The xenoestrogens bisphenol-A ( ) and (NP) are endocrine disruptors used in the plastic polymer industry to manufacture different products for human use. Previous studies have suggested a role of these compounds in the shedding of signaling molecules, such as tumor necrosis factor I+- (TNF-I+-). The aim of this work was to evaluate the effect of and NP on the sheddase ADAM17 and its newly discovered regulators iRhom1 and iRhom2 in the release of EGFR-ligands. We report that and NP can stimulate the release of the ADAM17-substrates HB-EGF and TGF-I+-. In cells lacking ADAM17 (Adam17 < sup > -/- < /sup > mEFs) BPA-stimulated release of HB-EGF, but not TGF-I+-, was strongly reduced, whereas NP-stimulated shedding of HB-EGF and TGF-I+- was completely abolished. Inactivation of both ADAM17 and the related ADAM10 (Adam10/17 < sup > -/- < /sup > mEFs) completely prevented the release of these substrates. In the absence of iRhom1, BPA- or NP-stimulated release of HB-EGF or TGF-I+- was comparable to wild-type control mEFs, conversely the BPA-induced release of HB-EGF was abolished in iRhom2 < sup > -/- < /sup > mEFs. The defect in shedding of HB-EGF in iRhom2 < sup > -/- < /sup > mEF cells could be rescued by overexpressing iRhom2. Interestingly, the NP-stimulated release of HB-EGF was not affected by the absence of iRhom2, suggesting that NP could potentially activate both ADAM10 and ADAM17. We tested this hypothesis using betacellulin (BTC), an EGFR-ligand that is a substrate for ADAM10. We found that NP, but not stimulated the release of BTC in Adam17 < sup > -/- < /sup >, iRhom2 < sup > -/- < /sup >, or iRhom1/2 < sup > -/- < /sup >, but not in Adam10/17 < sup > -/- < /sup > cells. Taken together, our results suggest that and NP stimulate the release of EGFR-ligands by differentially activating ADAM17 or ADAM10. The identification of specific effects of these endocrine disruptors on ADAM10 and ADAM17 will help to provide a better understanding of their roles in cell signaling and proinflammatory processes, and provide new potential targets for treatment of reproductive or inflammatory diseases such as asthma or breast cancer that are promoted by xenoestrogens.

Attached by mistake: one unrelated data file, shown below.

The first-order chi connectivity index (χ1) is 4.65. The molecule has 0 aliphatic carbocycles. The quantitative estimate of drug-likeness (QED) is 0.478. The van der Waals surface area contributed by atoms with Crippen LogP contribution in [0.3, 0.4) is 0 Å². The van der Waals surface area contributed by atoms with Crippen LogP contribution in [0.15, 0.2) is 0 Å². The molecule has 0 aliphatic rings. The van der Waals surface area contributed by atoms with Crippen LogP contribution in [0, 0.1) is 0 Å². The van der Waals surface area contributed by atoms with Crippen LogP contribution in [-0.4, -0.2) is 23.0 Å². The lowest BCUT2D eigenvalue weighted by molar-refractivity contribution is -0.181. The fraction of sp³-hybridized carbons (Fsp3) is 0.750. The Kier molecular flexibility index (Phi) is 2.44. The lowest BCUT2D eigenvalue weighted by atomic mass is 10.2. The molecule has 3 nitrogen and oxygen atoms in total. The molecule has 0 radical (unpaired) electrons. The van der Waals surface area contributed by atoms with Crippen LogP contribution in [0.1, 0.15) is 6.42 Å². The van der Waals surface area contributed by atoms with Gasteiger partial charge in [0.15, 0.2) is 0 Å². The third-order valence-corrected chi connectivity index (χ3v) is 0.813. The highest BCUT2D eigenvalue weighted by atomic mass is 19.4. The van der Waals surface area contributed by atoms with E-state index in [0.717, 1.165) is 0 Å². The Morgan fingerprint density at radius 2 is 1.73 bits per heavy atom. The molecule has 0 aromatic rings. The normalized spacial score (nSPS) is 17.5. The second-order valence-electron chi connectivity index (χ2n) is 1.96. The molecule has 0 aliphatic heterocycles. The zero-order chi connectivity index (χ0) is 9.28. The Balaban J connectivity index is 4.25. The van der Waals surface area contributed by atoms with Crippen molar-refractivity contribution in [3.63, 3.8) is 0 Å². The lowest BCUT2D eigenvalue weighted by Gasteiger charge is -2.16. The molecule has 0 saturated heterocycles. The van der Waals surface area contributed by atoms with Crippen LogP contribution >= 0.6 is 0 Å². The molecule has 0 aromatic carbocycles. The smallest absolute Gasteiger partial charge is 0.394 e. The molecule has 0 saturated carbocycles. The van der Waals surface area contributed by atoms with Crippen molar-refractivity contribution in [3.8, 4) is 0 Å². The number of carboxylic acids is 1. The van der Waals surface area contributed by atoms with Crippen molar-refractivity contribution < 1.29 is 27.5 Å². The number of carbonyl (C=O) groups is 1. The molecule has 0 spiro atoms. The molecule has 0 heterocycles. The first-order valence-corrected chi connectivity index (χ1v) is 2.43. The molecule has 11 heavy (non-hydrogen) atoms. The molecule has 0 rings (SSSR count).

Liu Y., Liang Y., Wishart D.S. (2015) PolySearch 2.0: A significantly improved text-mining system for discovering associations between human diseases, genes, drugs, metabolites, toxins, and more. Nucleic Acids Res. 2015 Jul 1;43(Web Server Issue):W535-42.
Cheng D., Knox C., Young N., Stothard P., Damaraju S., Wishart D.S. (2008) PolySearch: a web-based text mining system for extracting relationships between human diseases, genes, mutations, drugs and metabolites. Nucleic Acids Res. 2008 Jul 1;36(Web Server Issue):W399-405.
This project is supported by the Canadian Institutes of Health Research (award #111062), Alberta Innovates - Health Solutions, and by The Metabolomics Innovation Centre (TMIC), a nationally-funded research and core facility that supports a wide range of cutting-edge metabolomic studies. TMIC is funded by Genome Alberta, Genome British Columbia, and Genome Canada, a not-for-profit organization that is leading Canada's national genomics strategy with $900 million in funding from the federal government.